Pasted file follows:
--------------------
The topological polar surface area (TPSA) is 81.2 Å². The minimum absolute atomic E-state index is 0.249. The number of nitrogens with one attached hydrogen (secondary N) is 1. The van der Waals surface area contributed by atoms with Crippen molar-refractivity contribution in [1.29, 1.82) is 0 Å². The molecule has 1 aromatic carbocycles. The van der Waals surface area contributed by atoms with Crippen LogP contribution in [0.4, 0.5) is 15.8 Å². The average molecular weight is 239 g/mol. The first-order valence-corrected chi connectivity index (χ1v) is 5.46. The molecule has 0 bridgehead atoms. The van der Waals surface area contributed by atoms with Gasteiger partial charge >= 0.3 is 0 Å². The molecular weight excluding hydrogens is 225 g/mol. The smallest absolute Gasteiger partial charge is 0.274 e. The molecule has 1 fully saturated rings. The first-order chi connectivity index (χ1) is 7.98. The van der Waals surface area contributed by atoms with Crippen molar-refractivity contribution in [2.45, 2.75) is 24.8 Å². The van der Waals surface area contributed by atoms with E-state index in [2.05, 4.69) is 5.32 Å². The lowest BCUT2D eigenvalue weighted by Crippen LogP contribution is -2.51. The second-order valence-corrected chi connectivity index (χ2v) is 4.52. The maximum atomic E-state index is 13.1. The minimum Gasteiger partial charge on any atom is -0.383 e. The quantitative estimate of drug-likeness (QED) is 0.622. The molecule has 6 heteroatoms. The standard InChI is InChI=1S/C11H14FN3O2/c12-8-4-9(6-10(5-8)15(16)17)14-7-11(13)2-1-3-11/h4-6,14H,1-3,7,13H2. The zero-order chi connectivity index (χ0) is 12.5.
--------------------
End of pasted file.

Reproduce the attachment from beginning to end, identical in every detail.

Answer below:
The topological polar surface area (TPSA) is 81.2 Å². The minimum absolute atomic E-state index is 0.249. The number of nitrogens with one attached hydrogen (secondary N) is 1. The van der Waals surface area contributed by atoms with Crippen molar-refractivity contribution in [1.29, 1.82) is 0 Å². The molecule has 1 aromatic carbocycles. The van der Waals surface area contributed by atoms with Crippen LogP contribution in [0.4, 0.5) is 15.8 Å². The average molecular weight is 239 g/mol. The first-order valence-corrected chi connectivity index (χ1v) is 5.46. The molecule has 0 bridgehead atoms. The van der Waals surface area contributed by atoms with Gasteiger partial charge >= 0.3 is 0 Å². The molecular weight excluding hydrogens is 225 g/mol. The smallest absolute Gasteiger partial charge is 0.274 e. The molecule has 1 fully saturated rings. The first-order chi connectivity index (χ1) is 7.98. The van der Waals surface area contributed by atoms with Crippen molar-refractivity contribution in [2.45, 2.75) is 24.8 Å². The van der Waals surface area contributed by atoms with E-state index in [2.05, 4.69) is 5.32 Å². The lowest BCUT2D eigenvalue weighted by Crippen LogP contribution is -2.51. The second-order valence-corrected chi connectivity index (χ2v) is 4.52. The maximum atomic E-state index is 13.1. The minimum Gasteiger partial charge on any atom is -0.383 e. The quantitative estimate of drug-likeness (QED) is 0.622. The molecule has 6 heteroatoms. The standard InChI is InChI=1S/C11H14FN3O2/c12-8-4-9(6-10(5-8)15(16)17)14-7-11(13)2-1-3-11/h4-6,14H,1-3,7,13H2. The zero-order chi connectivity index (χ0) is 12.5.